Using evidence of black and minority ethnic underperformance to improve transparency, fairness and standards in medical examinations
12 December 2014
UCL research highlighting medical examination underperformance among UK black and minority ethnic medical students and doctors has informed the development of new or amended guidelines, and changes to the ways in which international examinations are run. It has also leveraged increased transparency in the sector’s analyses of how ethnicity impacts on key outcomes.
In April 2014, the first ever Judicial Review of a major postgraduate medical examination, MRCGP, evaluated a claim of discrimination against black and minority ethnic (BME) doctors. Mr Justice Mitting’s judgement dismissed the claim, referring to research evidence from several “notable reports”, of which the first was “by [Dr] Katherine Woolf and others”. That report, published in the BMJ in 2011, was one of many produced at UCL since 1996, which have studied the role of ethnicity in the performance of UK medics, addressing a factor not previously taken into consideration by UK medical schools.
The initial research, carried out by Professor Chris McManus (UCL Medical School), showed that UK national BME students were more than twice as likely to fail as white UK students, including machine-marked final medical examinations. These findings challenged the attribution of poor BME student performance by medical schools solely to discrimination by examiners.
Subsequent research by Professor McManus and colleagues, using data from two large-scale longitudinal studies, demonstrated the persistence of this ethnic gap after doctors enter clinical practice, and sought to understand why it exists. Work with UCL colleagues Professor Jane Dacre and Dr Katherine Woolf showed the ethnic gap at medical school was not explained by a wide range of individual cognitive and personality measures.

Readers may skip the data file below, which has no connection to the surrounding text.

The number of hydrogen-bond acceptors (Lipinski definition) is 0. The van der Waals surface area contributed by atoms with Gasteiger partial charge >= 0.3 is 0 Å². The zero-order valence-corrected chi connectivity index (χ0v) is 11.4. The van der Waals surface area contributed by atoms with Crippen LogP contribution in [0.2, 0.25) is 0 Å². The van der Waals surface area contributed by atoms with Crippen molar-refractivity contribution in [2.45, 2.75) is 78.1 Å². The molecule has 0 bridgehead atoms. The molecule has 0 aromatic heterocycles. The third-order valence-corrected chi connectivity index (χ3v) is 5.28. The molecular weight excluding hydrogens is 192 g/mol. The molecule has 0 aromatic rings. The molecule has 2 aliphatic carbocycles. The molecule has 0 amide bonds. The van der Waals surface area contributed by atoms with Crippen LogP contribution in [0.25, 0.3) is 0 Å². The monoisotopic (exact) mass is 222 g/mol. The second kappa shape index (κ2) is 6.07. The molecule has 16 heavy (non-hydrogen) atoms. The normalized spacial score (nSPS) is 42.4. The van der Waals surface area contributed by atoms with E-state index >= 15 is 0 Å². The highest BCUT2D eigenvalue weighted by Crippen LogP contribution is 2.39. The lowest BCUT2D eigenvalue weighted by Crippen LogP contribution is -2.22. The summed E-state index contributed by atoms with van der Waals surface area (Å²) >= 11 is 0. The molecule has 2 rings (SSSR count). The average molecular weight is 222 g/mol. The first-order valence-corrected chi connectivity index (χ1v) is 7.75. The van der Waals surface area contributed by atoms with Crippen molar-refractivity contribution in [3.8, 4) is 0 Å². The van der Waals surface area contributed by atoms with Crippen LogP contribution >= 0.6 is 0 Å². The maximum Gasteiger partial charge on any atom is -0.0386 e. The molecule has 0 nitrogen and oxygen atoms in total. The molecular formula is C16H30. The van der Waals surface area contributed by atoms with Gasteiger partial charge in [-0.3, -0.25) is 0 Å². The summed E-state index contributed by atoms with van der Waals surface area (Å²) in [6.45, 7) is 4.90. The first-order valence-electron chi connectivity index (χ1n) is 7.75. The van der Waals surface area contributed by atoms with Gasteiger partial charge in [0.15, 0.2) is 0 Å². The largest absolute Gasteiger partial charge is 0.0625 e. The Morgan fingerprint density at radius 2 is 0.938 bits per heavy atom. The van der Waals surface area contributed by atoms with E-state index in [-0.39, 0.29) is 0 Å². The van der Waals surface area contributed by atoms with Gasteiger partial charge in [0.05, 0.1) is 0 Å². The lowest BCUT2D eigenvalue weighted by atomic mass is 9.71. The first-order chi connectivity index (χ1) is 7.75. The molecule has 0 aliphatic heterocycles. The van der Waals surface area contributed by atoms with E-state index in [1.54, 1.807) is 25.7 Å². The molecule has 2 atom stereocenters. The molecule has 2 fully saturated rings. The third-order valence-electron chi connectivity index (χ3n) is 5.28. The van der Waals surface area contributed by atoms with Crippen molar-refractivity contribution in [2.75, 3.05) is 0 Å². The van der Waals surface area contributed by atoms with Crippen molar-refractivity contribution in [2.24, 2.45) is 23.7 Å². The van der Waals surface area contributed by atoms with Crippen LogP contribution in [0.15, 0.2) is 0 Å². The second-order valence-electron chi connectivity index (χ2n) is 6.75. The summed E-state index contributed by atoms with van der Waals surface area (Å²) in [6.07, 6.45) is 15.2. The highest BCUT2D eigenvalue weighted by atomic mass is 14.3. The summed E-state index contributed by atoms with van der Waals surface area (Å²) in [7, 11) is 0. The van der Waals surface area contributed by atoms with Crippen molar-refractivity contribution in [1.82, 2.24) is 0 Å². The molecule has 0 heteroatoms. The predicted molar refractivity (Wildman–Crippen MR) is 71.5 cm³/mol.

The research has underpinned a vital critique that has stimulated debate about the provision and regulation of medical education, and influenced the development of national and international medical education policy and practice. In the UK, it has had an important influence on medical and other higher education professionals, including through its use to improve the development and delivery of rigorous and fair assessments.
A major way in which the UCL research has improved fairness is by informing the practise of the General Medical Council (GMC) – the most powerful body in UK medicine – and Royal College of Physicians (RCP), whose membership examination MRCP(UK) is taken by about 24,000 doctors worldwide every year and is mandatory for those wanting to specialise in UK internal medicine.
Initially, the research compelled the bodies that train and assess UK medical education professionals to improve transparency. Institutions such as the RCP were traditionally reluctant to publish data about BME candidates’ performance, fearing negative effects on confidence in the fairness of the examination and on their reputation. The UCL research showed that, on the contrary, transparency only underlined institutions’ commitment to equality.
Responding to the research, the RCP decided in 2008 to routinely and systematically collect and publish ethnicity data. Since 2011, other Royal Colleges, including the General Practitioners and Psychiatrists, have followed suit. In 2012, in a “first of its kind” document, the GMC published Royal College examination results by country of training and ethnicity, with the specific aim of “promoting transparency” and “ensuring training is fair and based on principles of equality”.
The research prompted the GMC and Royal Colleges to engage more deeply and seek solutions to ethnic inequalities. GMC drew on the UCL work in publishing its first and fourth reports on ‘The State of Medical Education and Practice in the UK’ in 2011 and 2014. In 2011, Professor McManus was commissioned to assess the validity of the UK Clinical Aptitude Test (UKCAT), an admissions test used by 26 medical schools; and in 2014 to conduct the Review of the GMC’s PLAB test, which assesses international medical graduates. He has contributed to policy documents including the British Medical Association’s 2009 report on Equality and Diversity in UK medical schools. A UCL meta-analysis of research on BME underperformance was a key reference for the GMC’s inaugural Being Fair conference in 2012, attended by major stakeholders of the profession.
By sharing their expertise with medical professionals, medical schools, and professional standards bodies, the UCL research team has engaged these groups with the sometimes uncomfortable evidence for BME underachievement, and challenged them to tackle this inequality. The results have contributed to improving the fairness and rigour of medical assessment and ultimately to improving the standards of doctors’ professional practice in the UK and beyond.